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Family law has been one of the most political and social contested issues in Muslim context.
It is observed in most cases that the personal status issues particularly at State level, are not left to accord fully with Islamic law in its fullness, but are politically controlled and statutory limited.
This interference raises a lot of complications in practical aspect.
Marriage practices and other matters connected and ancillary to it are sometimes predominated by Common law principles or/and customs.
This work has been inspired by the real situation of the life of people of Zanzibar.
The study focuses on the forced marriage and its implications in both legal and social aspects in Zanzibar.
In local terms, some of these marriages are commonly known as ndoa za kulazimishwa, ndoa za mkeka or ndoa za kukamatiwa and are subjected to both men and women.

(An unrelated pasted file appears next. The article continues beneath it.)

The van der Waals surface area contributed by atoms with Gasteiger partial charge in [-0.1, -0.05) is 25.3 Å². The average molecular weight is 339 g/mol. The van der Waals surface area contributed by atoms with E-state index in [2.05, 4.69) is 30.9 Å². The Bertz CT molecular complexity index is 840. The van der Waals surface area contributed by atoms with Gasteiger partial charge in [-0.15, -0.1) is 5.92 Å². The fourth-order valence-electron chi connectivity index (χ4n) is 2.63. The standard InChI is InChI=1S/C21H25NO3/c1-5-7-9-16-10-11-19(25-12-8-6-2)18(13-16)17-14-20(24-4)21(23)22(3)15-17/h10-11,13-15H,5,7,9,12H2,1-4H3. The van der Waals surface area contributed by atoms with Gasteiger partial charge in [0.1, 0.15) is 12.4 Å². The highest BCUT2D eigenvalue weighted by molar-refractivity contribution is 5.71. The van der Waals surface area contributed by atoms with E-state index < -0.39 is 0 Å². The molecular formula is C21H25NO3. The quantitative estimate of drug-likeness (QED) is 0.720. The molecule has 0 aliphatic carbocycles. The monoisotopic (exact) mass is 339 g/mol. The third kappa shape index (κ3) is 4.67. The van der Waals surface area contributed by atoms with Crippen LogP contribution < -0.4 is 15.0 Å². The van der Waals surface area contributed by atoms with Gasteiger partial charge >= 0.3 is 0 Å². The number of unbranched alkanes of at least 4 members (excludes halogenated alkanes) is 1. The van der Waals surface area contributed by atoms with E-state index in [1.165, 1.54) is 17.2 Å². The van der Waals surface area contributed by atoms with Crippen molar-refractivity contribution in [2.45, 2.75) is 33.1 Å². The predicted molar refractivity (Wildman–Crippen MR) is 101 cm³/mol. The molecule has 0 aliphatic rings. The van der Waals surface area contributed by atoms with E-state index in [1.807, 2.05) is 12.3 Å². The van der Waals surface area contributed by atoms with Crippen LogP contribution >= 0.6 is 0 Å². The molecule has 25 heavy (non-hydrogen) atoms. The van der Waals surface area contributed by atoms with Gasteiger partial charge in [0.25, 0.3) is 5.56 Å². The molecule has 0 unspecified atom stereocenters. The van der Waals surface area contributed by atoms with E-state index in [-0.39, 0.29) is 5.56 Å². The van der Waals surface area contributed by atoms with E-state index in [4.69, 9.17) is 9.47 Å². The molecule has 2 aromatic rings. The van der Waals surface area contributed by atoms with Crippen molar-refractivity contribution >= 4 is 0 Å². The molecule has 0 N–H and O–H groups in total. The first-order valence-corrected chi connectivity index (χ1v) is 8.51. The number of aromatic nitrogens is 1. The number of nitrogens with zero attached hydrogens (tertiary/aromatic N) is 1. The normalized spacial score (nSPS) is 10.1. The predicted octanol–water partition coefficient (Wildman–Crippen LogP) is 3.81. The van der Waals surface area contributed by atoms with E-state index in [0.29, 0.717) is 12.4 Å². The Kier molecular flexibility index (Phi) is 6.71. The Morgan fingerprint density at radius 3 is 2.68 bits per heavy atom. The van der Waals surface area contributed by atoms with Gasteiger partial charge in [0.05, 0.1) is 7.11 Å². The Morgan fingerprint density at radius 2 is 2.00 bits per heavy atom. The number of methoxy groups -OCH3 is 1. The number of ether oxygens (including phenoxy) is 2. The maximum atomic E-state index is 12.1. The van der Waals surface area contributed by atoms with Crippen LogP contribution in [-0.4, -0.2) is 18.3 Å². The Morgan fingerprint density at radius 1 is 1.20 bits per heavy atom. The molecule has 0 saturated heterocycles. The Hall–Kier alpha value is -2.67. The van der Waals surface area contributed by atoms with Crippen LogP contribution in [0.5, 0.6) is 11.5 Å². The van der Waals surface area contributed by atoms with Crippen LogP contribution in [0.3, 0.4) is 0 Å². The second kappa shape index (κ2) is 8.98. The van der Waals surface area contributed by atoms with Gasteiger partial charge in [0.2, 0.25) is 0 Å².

It demonstrates the social and legal impacts of forced marriage practices and particularly indicates social and legal issues including the legal framework of family law of Zanzibar.
The foundation of analysis is made on the bases of the practices that include customs and traditions; policies, laws, Regional and International Convention
Moh’d Makame Haji (Ph.D Law), International Islamic University Malaysia (IIUM) MALAYSIA, Master of Comparative Laws (MCL), (IIUM) MALAYSIA, Bachelor of Law and Shariah (LL.B), Zanzibar University (ZU), ZANZIBAR.
Advocate, High Court Zanzibar.
Teaching law/comparative laws at ZU.
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